There is a further trick the artist of the fantastic can perform, although it is one that is very rarely successfully done. This is to create an image, whether it be illustration or Fine Art, to which one's only possible response on looking at it is that this is not so much a fantasy picture as a picture of fantasy. One such is Ron Walotsky's Fantasies (1991), done as an interior illustration for Amazing Stories; another is Judith Clute's astonishing Footpads of Darwin #1 (1994). And there are a few a very few artists who perform this particular feat not just now and then but virtually all of the time. René Magritte very self-consciously and deliberately did so; who could look at his Le Château de Pyrénées/Het Kasteel in de Pyreneën (1959) showing a castle and the rock upon which it stands floating above a choppy sea without the feeling that they were looking directly into fantasy's soul? Like Magritte, but without his self-consciousness in that the images she paints are superficially mimetic rather than surrealistic, Anne Sudworth creates picture after picture that shows fantasy naked.

imageThere is a further considerable difference between Magritte's and Sudworth's paintings of fantasy. Magritte does most of the work for you; Sudworth doesn't. Magritte's alternate reality is very ostentatiously fantasticated, so that your own imaginative contribution to the viewing experience, to the generation of the kinetic fantasy that makes viewing Magritte's paintings so exhilarating, is a comparatively minor part of the equation. Sudworth's landscape of the mind, however, is not nearly so overtly skewed from normality at a quick glance many of her paintings can look almost photographic so that the viewer's contribution to the fantasy dynamic is drawn from much deeper, is more profound, is more a product of factors other than the intellectual than in the case of Magritte. To take a single example, even were The Fairy Wood not so titled, it would require an exceptional literal-mindedness on the part of the viewer not to be emotionally affected by the feyness the `fairyness' of the painting, not to discern the fairies present in every stroke of the brush, in every gentle cadence of the light. (See left; please click on the title or thumbnail image of the art for a larger, more detailed, view.)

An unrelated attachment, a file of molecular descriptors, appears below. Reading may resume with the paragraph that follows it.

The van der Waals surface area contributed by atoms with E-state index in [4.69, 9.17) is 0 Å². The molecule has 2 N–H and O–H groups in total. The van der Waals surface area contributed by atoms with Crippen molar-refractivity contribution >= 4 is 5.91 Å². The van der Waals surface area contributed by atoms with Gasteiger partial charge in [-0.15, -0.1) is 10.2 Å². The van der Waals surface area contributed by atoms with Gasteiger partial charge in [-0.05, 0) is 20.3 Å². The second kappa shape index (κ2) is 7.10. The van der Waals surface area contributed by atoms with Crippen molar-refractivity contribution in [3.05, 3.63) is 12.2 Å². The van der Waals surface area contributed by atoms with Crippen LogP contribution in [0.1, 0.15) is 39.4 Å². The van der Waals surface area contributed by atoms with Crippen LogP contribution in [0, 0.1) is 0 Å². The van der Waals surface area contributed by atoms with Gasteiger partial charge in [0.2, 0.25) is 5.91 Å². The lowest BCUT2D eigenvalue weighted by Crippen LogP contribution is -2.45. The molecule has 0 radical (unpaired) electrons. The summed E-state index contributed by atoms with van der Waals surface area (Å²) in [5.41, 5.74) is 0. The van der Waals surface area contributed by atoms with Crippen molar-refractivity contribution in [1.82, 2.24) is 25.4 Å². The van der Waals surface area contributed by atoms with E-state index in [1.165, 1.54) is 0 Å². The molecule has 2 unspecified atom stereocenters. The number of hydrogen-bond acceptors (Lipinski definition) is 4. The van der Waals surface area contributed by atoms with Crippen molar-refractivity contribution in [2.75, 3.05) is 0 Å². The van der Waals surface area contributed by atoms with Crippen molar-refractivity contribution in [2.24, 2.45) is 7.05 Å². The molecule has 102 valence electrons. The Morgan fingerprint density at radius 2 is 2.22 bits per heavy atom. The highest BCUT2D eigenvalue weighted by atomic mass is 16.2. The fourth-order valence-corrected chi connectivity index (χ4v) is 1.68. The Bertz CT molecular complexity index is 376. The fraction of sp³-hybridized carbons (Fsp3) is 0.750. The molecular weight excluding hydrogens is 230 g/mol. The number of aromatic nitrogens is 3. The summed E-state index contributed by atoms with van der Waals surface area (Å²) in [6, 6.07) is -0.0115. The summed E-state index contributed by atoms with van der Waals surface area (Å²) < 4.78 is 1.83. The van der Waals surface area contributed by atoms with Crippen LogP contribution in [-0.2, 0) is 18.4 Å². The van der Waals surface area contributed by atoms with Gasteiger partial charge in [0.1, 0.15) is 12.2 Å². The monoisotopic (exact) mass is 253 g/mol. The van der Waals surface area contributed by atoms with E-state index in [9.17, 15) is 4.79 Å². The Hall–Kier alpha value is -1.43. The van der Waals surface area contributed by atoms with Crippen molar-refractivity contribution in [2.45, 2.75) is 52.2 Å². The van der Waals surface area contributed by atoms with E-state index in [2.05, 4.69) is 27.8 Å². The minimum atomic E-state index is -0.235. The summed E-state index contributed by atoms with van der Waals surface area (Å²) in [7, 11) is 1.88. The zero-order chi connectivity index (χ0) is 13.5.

These are the reasons why I say that to repeat my words exactly so there can be no confusion Anne Sudworth is arguably the most significant painter of fantasy at work today.

It is a statement by which I stand.

Further information:
The Official Anne Sudworth Site (includes galleries of her work)
Paper Tiger

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(Text) Copyright © 2000 by John Grant. Images copyright © by Rick Berry and Anne Sudworth. All images and text used by persmission. Rest Copyright © 2000 by Paula Guran. All Rights Reserved.